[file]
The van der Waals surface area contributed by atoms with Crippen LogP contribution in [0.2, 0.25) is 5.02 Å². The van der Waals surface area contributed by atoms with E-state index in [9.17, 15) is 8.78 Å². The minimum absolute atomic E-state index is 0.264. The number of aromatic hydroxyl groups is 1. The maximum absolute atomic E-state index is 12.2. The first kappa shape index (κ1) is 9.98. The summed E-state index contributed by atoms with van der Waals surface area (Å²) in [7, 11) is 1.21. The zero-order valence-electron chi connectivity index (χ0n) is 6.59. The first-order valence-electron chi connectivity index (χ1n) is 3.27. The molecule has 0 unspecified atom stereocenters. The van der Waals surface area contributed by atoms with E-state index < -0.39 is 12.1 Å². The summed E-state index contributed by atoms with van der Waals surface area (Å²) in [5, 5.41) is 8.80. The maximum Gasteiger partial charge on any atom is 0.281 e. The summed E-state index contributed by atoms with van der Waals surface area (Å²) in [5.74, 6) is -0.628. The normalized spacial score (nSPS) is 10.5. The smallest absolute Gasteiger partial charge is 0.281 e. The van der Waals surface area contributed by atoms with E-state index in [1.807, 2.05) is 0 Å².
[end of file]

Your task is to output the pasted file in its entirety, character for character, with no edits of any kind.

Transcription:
The van der Waals surface area contributed by atoms with Crippen LogP contribution in [0.2, 0.25) is 5.02 Å². The van der Waals surface area contributed by atoms with E-state index in [9.17, 15) is 8.78 Å². The minimum absolute atomic E-state index is 0.264. The number of aromatic hydroxyl groups is 1. The maximum absolute atomic E-state index is 12.2. The first kappa shape index (κ1) is 9.98. The summed E-state index contributed by atoms with van der Waals surface area (Å²) in [7, 11) is 1.21. The zero-order valence-electron chi connectivity index (χ0n) is 6.59. The first-order valence-electron chi connectivity index (χ1n) is 3.27. The molecule has 0 unspecified atom stereocenters. The van der Waals surface area contributed by atoms with E-state index < -0.39 is 12.1 Å². The summed E-state index contributed by atoms with van der Waals surface area (Å²) in [5, 5.41) is 8.80. The maximum Gasteiger partial charge on any atom is 0.281 e. The summed E-state index contributed by atoms with van der Waals surface area (Å²) in [5.74, 6) is -0.628. The normalized spacial score (nSPS) is 10.5. The smallest absolute Gasteiger partial charge is 0.281 e. The van der Waals surface area contributed by atoms with E-state index in [1.807, 2.05) is 0 Å².